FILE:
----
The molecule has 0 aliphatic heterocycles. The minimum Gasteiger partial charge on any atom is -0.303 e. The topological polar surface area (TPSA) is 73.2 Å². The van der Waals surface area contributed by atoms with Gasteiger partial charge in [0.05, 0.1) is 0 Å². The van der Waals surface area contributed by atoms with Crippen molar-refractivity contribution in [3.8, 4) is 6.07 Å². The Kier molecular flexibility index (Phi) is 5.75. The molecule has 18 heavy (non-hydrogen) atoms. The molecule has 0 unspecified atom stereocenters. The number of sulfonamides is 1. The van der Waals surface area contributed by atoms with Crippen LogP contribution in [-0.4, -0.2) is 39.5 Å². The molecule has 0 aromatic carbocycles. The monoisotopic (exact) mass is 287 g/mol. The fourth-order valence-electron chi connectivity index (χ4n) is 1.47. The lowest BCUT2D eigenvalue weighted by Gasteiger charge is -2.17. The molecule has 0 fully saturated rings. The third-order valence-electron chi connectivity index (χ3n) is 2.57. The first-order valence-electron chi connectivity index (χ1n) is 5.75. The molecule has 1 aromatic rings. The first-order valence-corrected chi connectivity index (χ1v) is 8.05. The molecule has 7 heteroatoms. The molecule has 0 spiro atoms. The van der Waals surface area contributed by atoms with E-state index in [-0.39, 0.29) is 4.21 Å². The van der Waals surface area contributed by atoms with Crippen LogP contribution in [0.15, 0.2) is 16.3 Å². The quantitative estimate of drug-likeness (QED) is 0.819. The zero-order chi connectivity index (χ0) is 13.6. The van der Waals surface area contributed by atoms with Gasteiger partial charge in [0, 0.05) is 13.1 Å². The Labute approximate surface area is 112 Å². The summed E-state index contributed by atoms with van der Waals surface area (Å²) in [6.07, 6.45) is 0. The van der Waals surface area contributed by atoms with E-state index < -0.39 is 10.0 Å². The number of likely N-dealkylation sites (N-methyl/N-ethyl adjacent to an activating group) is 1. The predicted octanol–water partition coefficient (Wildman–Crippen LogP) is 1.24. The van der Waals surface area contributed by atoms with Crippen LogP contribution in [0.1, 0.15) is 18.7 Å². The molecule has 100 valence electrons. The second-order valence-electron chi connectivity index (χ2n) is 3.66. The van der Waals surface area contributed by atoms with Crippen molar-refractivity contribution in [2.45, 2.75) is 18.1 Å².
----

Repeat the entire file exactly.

The molecule has 0 aliphatic heterocycles. The minimum Gasteiger partial charge on any atom is -0.303 e. The topological polar surface area (TPSA) is 73.2 Å². The van der Waals surface area contributed by atoms with Gasteiger partial charge in [0.05, 0.1) is 0 Å². The van der Waals surface area contributed by atoms with Crippen molar-refractivity contribution in [3.8, 4) is 6.07 Å². The Kier molecular flexibility index (Phi) is 5.75. The molecule has 18 heavy (non-hydrogen) atoms. The molecule has 0 unspecified atom stereocenters. The number of sulfonamides is 1. The van der Waals surface area contributed by atoms with Crippen LogP contribution in [-0.4, -0.2) is 39.5 Å². The molecule has 0 aromatic carbocycles. The monoisotopic (exact) mass is 287 g/mol. The fourth-order valence-electron chi connectivity index (χ4n) is 1.47. The lowest BCUT2D eigenvalue weighted by Gasteiger charge is -2.17. The molecule has 0 fully saturated rings. The third-order valence-electron chi connectivity index (χ3n) is 2.57. The first-order valence-electron chi connectivity index (χ1n) is 5.75. The molecule has 1 aromatic rings. The first-order valence-corrected chi connectivity index (χ1v) is 8.05. The molecule has 7 heteroatoms. The molecule has 0 spiro atoms. The van der Waals surface area contributed by atoms with E-state index in [-0.39, 0.29) is 4.21 Å². The van der Waals surface area contributed by atoms with Crippen LogP contribution in [0.15, 0.2) is 16.3 Å². The quantitative estimate of drug-likeness (QED) is 0.819. The zero-order chi connectivity index (χ0) is 13.6. The van der Waals surface area contributed by atoms with Gasteiger partial charge in [0, 0.05) is 13.1 Å². The Labute approximate surface area is 112 Å². The summed E-state index contributed by atoms with van der Waals surface area (Å²) in [6.07, 6.45) is 0. The van der Waals surface area contributed by atoms with E-state index < -0.39 is 10.0 Å². The number of likely N-dealkylation sites (N-methyl/N-ethyl adjacent to an activating group) is 1. The predicted octanol–water partition coefficient (Wildman–Crippen LogP) is 1.24. The van der Waals surface area contributed by atoms with Crippen LogP contribution in [0.1, 0.15) is 18.7 Å². The molecule has 100 valence electrons. The second-order valence-electron chi connectivity index (χ2n) is 3.66. The van der Waals surface area contributed by atoms with Crippen molar-refractivity contribution in [2.45, 2.75) is 18.1 Å².